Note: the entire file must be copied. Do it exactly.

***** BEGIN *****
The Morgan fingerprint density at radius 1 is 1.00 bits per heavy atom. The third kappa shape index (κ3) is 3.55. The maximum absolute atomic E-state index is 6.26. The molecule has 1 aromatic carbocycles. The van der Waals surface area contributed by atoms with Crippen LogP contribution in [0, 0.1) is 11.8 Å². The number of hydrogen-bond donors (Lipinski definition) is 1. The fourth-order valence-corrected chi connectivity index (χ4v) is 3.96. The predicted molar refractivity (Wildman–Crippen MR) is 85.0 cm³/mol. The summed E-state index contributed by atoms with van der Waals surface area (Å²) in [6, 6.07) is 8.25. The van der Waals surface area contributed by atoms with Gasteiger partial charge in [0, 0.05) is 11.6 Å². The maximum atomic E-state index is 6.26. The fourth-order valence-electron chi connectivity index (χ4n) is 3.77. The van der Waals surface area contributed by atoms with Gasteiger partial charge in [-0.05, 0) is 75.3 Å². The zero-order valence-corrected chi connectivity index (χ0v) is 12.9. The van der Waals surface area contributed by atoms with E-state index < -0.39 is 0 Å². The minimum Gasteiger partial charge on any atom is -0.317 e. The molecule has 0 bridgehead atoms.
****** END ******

The Morgan fingerprint density at radius 1 is 1.00 bits per heavy atom. The third kappa shape index (κ3) is 3.55. The maximum absolute atomic E-state index is 6.26. The molecule has 1 aromatic carbocycles. The van der Waals surface area contributed by atoms with Crippen LogP contribution in [0, 0.1) is 11.8 Å². The number of hydrogen-bond donors (Lipinski definition) is 1. The fourth-order valence-corrected chi connectivity index (χ4v) is 3.96. The predicted molar refractivity (Wildman–Crippen MR) is 85.0 cm³/mol. The summed E-state index contributed by atoms with van der Waals surface area (Å²) in [6, 6.07) is 8.25. The van der Waals surface area contributed by atoms with Gasteiger partial charge in [0, 0.05) is 11.6 Å². The maximum atomic E-state index is 6.26. The fourth-order valence-electron chi connectivity index (χ4n) is 3.77. The van der Waals surface area contributed by atoms with Gasteiger partial charge in [-0.05, 0) is 75.3 Å². The zero-order valence-corrected chi connectivity index (χ0v) is 12.9. The van der Waals surface area contributed by atoms with E-state index < -0.39 is 0 Å². The minimum Gasteiger partial charge on any atom is -0.317 e. The molecule has 0 bridgehead atoms.